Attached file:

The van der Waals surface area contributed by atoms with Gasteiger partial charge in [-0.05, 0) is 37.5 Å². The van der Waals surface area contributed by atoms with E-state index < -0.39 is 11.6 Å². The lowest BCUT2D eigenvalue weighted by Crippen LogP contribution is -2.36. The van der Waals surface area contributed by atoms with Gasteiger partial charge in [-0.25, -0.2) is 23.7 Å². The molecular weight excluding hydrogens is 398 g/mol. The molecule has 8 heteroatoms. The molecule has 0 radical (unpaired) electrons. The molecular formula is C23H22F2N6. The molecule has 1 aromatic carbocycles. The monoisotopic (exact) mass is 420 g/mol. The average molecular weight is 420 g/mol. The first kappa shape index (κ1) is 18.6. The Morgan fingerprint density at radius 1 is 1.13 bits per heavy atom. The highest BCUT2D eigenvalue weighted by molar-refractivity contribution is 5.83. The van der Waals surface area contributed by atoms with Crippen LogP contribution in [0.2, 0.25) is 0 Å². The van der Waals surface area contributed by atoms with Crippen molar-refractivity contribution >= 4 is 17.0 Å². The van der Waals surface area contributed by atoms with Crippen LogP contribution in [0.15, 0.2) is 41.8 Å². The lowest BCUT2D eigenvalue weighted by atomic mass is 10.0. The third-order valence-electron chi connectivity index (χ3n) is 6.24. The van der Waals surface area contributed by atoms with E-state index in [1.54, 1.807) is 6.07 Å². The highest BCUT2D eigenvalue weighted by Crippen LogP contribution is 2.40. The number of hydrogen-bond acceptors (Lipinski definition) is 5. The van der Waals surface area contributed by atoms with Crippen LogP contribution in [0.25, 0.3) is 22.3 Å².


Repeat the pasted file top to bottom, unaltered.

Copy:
The van der Waals surface area contributed by atoms with Gasteiger partial charge in [-0.05, 0) is 37.5 Å². The van der Waals surface area contributed by atoms with E-state index < -0.39 is 11.6 Å². The lowest BCUT2D eigenvalue weighted by Crippen LogP contribution is -2.36. The van der Waals surface area contributed by atoms with Gasteiger partial charge in [-0.25, -0.2) is 23.7 Å². The molecular weight excluding hydrogens is 398 g/mol. The molecule has 8 heteroatoms. The molecule has 0 radical (unpaired) electrons. The molecular formula is C23H22F2N6. The molecule has 1 aromatic carbocycles. The monoisotopic (exact) mass is 420 g/mol. The average molecular weight is 420 g/mol. The first kappa shape index (κ1) is 18.6. The Morgan fingerprint density at radius 1 is 1.13 bits per heavy atom. The highest BCUT2D eigenvalue weighted by molar-refractivity contribution is 5.83. The van der Waals surface area contributed by atoms with Crippen LogP contribution in [0.2, 0.25) is 0 Å². The van der Waals surface area contributed by atoms with Crippen molar-refractivity contribution >= 4 is 17.0 Å². The van der Waals surface area contributed by atoms with Crippen LogP contribution in [0.15, 0.2) is 41.8 Å². The lowest BCUT2D eigenvalue weighted by atomic mass is 10.0. The third-order valence-electron chi connectivity index (χ3n) is 6.24. The van der Waals surface area contributed by atoms with E-state index in [1.54, 1.807) is 6.07 Å². The highest BCUT2D eigenvalue weighted by Crippen LogP contribution is 2.40. The number of hydrogen-bond acceptors (Lipinski definition) is 5. The van der Waals surface area contributed by atoms with Crippen LogP contribution in [0.25, 0.3) is 22.3 Å².